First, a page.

- The Washington Times - Tuesday, April 29, 2008

ANALYSIS/OPINION:

In response to questions about the Iranian nuclear threat, Democratic presidential candidate Sen. Hillary Clinton recently adopted a dramatic stance. She has taken to talking about how, if she were president, she would “totally obliterate” Iran if it attacks our friends in the region with nuclear weapons.

When asked during her most recent debate with Sen. Barack Obama in Philadelphia whether an Iranian nuclear attack on Israel would result in a U.S. nuclear attack on Iran, Mrs. Clinton responded: “Of course, I would make it clear to the Iranians that an attack on Israel would incur massive retaliation from the United States.”

Mrs. Clinton subsequently went even further. During an interview last week with “Good Morning America,” she declared: “I want the Iranians to know that if I’m the president, we will attack Iran. … In the next 10 years, during which they might foolishly consider launching an attack on Israel, we would be able to totally obliterate them.”

The former first lady has even offered explicitly to extend the protection of America’s nuclear umbrella to new parts of the world. In the Philadelphia debate, she said: “We should be looking to create an umbrella of deterrence that goes much further than just Israel. … I would do the same with other countries in the region. …You can’t go to the Saudis or the Kuwaitis or U.A.E. [United Arab Emirates] and others who have a legitimate concern about Iran and say, ‘Well, don’t acquire these weapons to defend yourself’ unless you’re also willing to say we will provide a deterrent backup.”

We can only speculate about the motivation for these pronouncements. Do they reflect a genuine concern that Tehran will shortly be able to act on President Mahmoud Ahmadinejad’s oft-stated threat to wipe Israel off the map? Are they little more than cynical posturing, animated by the perceived need to demonstrate toughness as a prospective commander in chief?

Or is Mrs. Clinton staking out a basis for opposing any effort the Bush administration might make in its last days in office to prevent the Iranian regime from acquiring a nuclear weapon? Is she espousing deterrence in the belief that a nuclear-armed mullahocracy can be contained via the sort of “balance of terror” that operated during much of the Cold War?

Whatever the rationale, the New York senator has helpfully elevated a topic that should be featured prominently in the presidential election now approaching its end-game: Does the United States need a credible nuclear deterrent — for its own security and/or that of its friends and allies? If so, are the candidates espousing policies that will ensure we have such a deterrent?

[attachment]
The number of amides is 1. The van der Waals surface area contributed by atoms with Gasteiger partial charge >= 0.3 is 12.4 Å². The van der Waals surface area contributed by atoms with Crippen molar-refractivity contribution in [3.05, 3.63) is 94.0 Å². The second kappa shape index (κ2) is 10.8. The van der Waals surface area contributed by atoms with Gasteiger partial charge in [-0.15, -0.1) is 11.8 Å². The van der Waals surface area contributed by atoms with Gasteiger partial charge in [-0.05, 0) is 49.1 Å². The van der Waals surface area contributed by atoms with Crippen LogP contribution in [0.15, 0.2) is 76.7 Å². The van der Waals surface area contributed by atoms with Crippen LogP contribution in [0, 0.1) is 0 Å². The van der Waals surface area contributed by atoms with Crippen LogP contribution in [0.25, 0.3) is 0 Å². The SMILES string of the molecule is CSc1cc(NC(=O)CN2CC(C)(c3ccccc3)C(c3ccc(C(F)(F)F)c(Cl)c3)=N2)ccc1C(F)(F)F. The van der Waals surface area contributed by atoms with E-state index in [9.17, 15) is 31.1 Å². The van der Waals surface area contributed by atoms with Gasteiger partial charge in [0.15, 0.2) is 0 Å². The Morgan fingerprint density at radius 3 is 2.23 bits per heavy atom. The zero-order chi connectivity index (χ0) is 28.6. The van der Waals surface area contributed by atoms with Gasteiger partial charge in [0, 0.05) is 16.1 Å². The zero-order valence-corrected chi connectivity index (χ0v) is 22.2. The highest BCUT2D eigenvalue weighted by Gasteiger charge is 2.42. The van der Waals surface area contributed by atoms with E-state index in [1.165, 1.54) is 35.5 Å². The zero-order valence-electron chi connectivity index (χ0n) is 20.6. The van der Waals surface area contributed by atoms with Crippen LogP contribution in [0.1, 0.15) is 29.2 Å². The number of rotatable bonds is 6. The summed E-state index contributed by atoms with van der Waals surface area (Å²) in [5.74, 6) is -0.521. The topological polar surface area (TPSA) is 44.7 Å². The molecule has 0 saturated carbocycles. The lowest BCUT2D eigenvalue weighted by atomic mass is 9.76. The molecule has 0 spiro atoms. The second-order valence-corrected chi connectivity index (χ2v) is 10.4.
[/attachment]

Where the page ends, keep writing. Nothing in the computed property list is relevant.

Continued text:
Certainly, Hillary’s recent statements suggest a conviction we must have — at least for “the next 10 years” — a deterrent that is credible in order to protect ourselves and our allies from the nuclear ambitions of terror-sponsoring states like Iran. Presumably, she would agree any such deterrent must be safe, reliable and effective to be able to dissuade successfully.

Yet, Mrs. Clinton has long espoused policies with respect to our nuclear arsenal that are undermining our deterrent and rendering ever-more-incredible threats such as those she is now making.

In fairness, Hillary is not alone in her incoherence on nuclear weapons. Her husband’s administration deliberately pursued what Bill Clinton called “denuclearization.” At the time, the House Armed Services Committee characterized the Clinton program as “erosion by design” of our deterrent and the infrastructure required to assure its reliability, safety and effectiveness.

Concerns about the Clinton policies prompted a majority of the U.S. Senate to reject their cornerstone: the Comprehensive Nuclear Test Ban Treaty (CTBT). This unverifiable treaty would have made it impossible for the United States to perform the sorts of underground nuclear tests that assure its weapons work when they are supposed to, and don’t when they are not.

Not content with perpetuating a 17-year-long, unilateral U.S. moratorium on testing — which has given rise to growing uncertainty on both of these scores, Mrs. Clinton announced in Foreign Affairs last winter that she“will seek Senate approval of the Comprehensive Test Ban Treaty (CTBT) by 2009, the 10th anniversary of the Senate’s initial rejection of the agreement.”

Mrs. Clinton has also staked out other positions dear to the denuclearizers. She told a March 2007 meeting of the National Education Association of New Hampshire: “I will certainly reduce our [nuclear] arsenal. … I also am strongly against [the Bush administration’s] efforts to have a new generation of nuclear weapons. … I voted against them several times, they want to create these new nuclear weapons, they want to modernize the existing weapons, they want to have a new nuclear weapons program in America, and I think that’s a terrible mistake.”

Mrs. Clinton’s record in the Senate bears out these sentiments. For example, she has voted for a ban on low-yield nuclear weapons research and development and against R&D; on a nuclear earth-penetrator (“bunker-buster”).

Hillary Clinton, Barack Obama and John McCain — and, for that matter, every other candidate for federal office — must address forthrightly their views on the need for U.S. nuclear deterrence.

It is no longer acceptable to simply talk the talk. They must walk the walk, by espousing policies and activities that assure the future of our nuclear arsenal and the infrastructure that makes possible its safety, reliability and effectiveness, and therefore its credibility.

Frank J. Gaffney is president of the Center for Security Policy and a columnist for The Washington Times. Ben Lerner, the Center’s senior research associate, contributed to this column.

LOAD COMMENTS ()

 

Click to Read More

Click to Hide